In the news
ArbCom in the news, weak coverage of Italian firms, and more
Reactions to ArbCom decision
In a recent issue, The Signpost reported on the Arbitration Committee's decision to block the Church of Scientology and some of its critics from editing Wikipedia. Media outlets have continued to report on this case. The Los Angeles Times reported that Karin Pouw, a spokesperson for the church, reacted positively to the critics being banned and did not complain about the church being banned. Technology and information bloggers are concerned that Wikipedia is stifling free speech and that this decision sets a precedent for blocking other major organizations. Robert Cringely of InfoWorld sarcastically commented on the abuse of Wikipedia to improve the public appearance of the Church of Scientology and other large organizations. NetEffect criticized the block as being a temporary solution and suggested the increased implementation of WikiTrust and Flagged Revisions.
The first segment on The Colbert Report for 4 June was about the Scientology arbitration decision. Colbert mocked the usernames of arbitrators Carcharoth, FloNight, Newyorkbrad, and Wizardman, and said "They're just like the Supreme Court, only their robes are bathrobes."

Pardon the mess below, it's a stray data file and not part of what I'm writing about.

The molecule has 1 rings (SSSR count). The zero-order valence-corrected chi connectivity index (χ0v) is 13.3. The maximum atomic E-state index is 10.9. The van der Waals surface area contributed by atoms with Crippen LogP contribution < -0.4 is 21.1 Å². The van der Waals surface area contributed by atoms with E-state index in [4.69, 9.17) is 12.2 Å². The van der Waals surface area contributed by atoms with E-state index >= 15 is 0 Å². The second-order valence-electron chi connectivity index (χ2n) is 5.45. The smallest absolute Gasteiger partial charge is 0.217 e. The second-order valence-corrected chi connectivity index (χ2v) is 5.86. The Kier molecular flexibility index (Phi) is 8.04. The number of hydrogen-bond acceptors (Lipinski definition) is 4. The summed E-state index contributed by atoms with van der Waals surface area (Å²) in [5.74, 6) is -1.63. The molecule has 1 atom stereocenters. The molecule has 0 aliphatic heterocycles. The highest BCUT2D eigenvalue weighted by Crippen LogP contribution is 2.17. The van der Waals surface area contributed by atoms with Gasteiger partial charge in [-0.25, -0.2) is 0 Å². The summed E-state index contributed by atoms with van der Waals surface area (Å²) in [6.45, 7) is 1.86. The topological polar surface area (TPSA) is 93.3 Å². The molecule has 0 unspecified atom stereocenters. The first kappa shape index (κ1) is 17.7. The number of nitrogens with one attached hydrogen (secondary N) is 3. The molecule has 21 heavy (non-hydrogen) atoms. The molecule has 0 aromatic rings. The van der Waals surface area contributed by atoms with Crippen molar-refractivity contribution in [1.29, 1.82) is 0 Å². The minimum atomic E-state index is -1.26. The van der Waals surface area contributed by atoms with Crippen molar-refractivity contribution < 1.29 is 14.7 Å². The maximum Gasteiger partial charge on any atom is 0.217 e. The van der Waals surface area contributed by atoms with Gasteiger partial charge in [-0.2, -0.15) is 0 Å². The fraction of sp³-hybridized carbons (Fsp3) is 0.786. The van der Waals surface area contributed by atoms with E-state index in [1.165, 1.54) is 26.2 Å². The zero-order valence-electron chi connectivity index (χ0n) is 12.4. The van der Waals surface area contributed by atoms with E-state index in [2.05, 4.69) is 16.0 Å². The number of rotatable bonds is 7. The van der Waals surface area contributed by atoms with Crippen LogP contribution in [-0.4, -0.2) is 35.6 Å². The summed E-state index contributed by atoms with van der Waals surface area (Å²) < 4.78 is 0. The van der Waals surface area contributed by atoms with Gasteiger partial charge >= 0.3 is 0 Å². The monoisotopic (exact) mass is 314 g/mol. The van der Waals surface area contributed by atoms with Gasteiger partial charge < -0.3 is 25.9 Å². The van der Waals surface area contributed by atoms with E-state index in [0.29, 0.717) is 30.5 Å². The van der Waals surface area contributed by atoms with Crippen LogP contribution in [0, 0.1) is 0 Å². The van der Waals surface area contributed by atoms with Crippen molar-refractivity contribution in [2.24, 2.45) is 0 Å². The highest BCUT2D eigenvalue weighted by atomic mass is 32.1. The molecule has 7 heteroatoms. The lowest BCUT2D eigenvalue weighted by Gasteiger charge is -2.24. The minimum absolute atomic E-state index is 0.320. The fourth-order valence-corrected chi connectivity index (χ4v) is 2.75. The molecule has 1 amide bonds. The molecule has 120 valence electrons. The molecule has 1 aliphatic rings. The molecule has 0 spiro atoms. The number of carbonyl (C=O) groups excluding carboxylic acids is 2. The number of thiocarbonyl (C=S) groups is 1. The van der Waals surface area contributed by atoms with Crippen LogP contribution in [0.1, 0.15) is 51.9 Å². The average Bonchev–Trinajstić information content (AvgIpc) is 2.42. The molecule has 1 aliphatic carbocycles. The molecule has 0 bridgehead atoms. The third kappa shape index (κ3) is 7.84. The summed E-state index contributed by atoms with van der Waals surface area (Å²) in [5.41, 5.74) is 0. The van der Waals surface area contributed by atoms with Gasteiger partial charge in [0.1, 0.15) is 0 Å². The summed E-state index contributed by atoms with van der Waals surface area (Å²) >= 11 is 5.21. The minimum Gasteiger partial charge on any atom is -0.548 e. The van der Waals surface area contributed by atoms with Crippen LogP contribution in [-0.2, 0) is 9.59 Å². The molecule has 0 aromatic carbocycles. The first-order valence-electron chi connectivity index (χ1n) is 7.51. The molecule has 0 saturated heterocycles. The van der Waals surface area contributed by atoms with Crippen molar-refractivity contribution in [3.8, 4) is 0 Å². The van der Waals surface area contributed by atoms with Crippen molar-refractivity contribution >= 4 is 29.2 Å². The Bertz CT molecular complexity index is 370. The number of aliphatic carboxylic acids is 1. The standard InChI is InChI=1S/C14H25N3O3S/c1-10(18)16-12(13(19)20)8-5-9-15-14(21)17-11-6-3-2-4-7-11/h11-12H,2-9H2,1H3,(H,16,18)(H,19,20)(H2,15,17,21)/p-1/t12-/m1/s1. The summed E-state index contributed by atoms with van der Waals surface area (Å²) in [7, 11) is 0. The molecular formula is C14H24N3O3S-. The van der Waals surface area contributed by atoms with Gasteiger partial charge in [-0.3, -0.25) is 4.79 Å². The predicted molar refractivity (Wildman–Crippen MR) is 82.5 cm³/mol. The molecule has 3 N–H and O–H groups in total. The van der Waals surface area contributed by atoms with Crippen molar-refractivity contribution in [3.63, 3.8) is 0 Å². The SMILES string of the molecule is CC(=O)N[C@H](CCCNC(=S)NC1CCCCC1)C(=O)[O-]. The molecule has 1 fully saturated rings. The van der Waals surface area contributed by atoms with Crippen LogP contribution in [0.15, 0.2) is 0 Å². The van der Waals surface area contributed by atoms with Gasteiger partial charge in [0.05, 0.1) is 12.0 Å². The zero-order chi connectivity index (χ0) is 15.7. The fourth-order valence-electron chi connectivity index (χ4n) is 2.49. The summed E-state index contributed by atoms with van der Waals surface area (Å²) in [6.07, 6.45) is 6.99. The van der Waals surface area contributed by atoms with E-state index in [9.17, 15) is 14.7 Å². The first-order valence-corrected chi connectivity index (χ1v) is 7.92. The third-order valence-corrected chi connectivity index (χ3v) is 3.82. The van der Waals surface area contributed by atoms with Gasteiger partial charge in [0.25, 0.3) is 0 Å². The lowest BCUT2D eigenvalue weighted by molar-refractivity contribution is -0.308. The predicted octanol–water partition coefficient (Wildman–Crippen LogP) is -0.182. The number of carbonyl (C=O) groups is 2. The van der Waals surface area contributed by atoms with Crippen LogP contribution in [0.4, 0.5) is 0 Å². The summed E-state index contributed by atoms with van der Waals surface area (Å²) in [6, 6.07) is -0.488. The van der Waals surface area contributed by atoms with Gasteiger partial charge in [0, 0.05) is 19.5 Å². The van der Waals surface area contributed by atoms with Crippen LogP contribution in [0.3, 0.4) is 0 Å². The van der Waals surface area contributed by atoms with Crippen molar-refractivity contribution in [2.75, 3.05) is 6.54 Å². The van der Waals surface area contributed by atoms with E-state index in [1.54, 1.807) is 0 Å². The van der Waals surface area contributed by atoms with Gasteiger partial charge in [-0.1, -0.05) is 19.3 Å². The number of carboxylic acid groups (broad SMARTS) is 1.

Noam Cohen of The New York Times puts the decision in broader context in "The Wars of Words on Wikipedia’s Outskirts", and another Wikipedian, William Beutler, weighs in with a blog post.
Daily Mail and The Independent cover ArbCom resignation, badly
As covered in the Signpost, arbitrator Sam Blacketer—the alias of David Boothroyd—resigned from the Arbitration committee recently. An error-filled article on Boothroyd's Wikipedia work appears in The Daily Mail: "Labour councillor David Boothroyd caught altering David Cameron's Wikipedia entry". Charles Matthews lists some of the problems:
||Here's what else [in addition to stating that Boothroyd was "forced to resign"] is wrong with the Mail's coverage, though:
- "malicious tampering"
Handily assumes what it sets out to prove.
- "Any Internet user can alter pages but Wikipedia appoints supposedly
impartial and unpaid moderators to review and correct changes."
- "sock-puppeting - using multiple, bogus online identities to create
an illusion of support or unpopularity for a person or organisation."
"Bogus" is misleading journalese. "Pseudonymous", please. And they have
mixed in the definition astroturfing.
- "Wikimedia UK, the British arm of the U.S. company"
Another misleading article appears in The Independent: "Wikipedia 'sentinel' quits after using alias to alter entries".
Study of English Wikipedia coverage of Italian companies
Wikipedia's coverage of the 40 largest Italian companies is examined in a new Lundquist Wikipedia Research study published on Scribd. According to the executive summary, "Out of a maximum of 18 points for completeness of information, the average company article scored 8.4." Scores ranged from 17 for Fiat (the top Italian company), to 0 for the #40 company Snam Rete Gas. The report includes tips for companies to engage with Wikipedia without triggering negative reactions from the community.
New Zealand MP's staffer blocked
Stuff.co.nz reports that a New Zealand Parliament IP was blocked after attempts by a staffer for New Zealand MP Peseta Sam Lotu-Iiga to remove material from the MP's Wikipedia article. Asked for comment, Lotu-Iiga described Wikipedia as "an open forum for people to sabotage or write remarks about politicians".